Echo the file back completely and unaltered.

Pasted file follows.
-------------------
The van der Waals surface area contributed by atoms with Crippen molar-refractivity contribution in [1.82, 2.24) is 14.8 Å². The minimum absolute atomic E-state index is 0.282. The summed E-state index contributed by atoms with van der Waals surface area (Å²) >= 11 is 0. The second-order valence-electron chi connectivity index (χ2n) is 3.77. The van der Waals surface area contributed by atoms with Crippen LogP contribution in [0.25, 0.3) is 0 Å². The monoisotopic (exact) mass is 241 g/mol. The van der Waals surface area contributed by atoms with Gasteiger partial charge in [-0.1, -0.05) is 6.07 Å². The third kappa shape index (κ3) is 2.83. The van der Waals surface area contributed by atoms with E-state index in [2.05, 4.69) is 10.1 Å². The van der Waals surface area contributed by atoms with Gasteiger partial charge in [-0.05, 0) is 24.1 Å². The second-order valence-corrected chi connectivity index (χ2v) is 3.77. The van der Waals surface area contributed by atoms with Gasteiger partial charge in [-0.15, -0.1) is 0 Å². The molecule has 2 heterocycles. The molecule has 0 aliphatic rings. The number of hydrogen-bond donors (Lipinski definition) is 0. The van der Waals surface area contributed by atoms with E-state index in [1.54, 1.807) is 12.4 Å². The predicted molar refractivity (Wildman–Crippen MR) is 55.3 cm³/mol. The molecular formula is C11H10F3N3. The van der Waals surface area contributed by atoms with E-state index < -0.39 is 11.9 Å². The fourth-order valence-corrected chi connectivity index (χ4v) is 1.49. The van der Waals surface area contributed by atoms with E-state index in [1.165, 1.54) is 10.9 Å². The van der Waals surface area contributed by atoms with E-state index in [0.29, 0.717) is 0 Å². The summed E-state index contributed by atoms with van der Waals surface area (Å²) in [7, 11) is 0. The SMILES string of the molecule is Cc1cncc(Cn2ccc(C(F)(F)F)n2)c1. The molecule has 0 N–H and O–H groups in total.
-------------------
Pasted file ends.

The van der Waals surface area contributed by atoms with Crippen molar-refractivity contribution in [1.82, 2.24) is 14.8 Å². The minimum absolute atomic E-state index is 0.282. The summed E-state index contributed by atoms with van der Waals surface area (Å²) >= 11 is 0. The second-order valence-electron chi connectivity index (χ2n) is 3.77. The van der Waals surface area contributed by atoms with Crippen LogP contribution in [0.25, 0.3) is 0 Å². The monoisotopic (exact) mass is 241 g/mol. The van der Waals surface area contributed by atoms with Gasteiger partial charge in [-0.1, -0.05) is 6.07 Å². The third kappa shape index (κ3) is 2.83. The van der Waals surface area contributed by atoms with E-state index in [2.05, 4.69) is 10.1 Å². The van der Waals surface area contributed by atoms with Gasteiger partial charge in [-0.05, 0) is 24.1 Å². The second-order valence-corrected chi connectivity index (χ2v) is 3.77. The van der Waals surface area contributed by atoms with Gasteiger partial charge in [-0.15, -0.1) is 0 Å². The molecule has 2 heterocycles. The molecule has 0 aliphatic rings. The number of hydrogen-bond donors (Lipinski definition) is 0. The van der Waals surface area contributed by atoms with E-state index in [1.54, 1.807) is 12.4 Å². The predicted molar refractivity (Wildman–Crippen MR) is 55.3 cm³/mol. The molecular formula is C11H10F3N3. The van der Waals surface area contributed by atoms with E-state index < -0.39 is 11.9 Å². The fourth-order valence-corrected chi connectivity index (χ4v) is 1.49. The van der Waals surface area contributed by atoms with E-state index in [1.165, 1.54) is 10.9 Å². The van der Waals surface area contributed by atoms with E-state index in [0.29, 0.717) is 0 Å². The summed E-state index contributed by atoms with van der Waals surface area (Å²) in [7, 11) is 0. The SMILES string of the molecule is Cc1cncc(Cn2ccc(C(F)(F)F)n2)c1. The molecule has 0 N–H and O–H groups in total.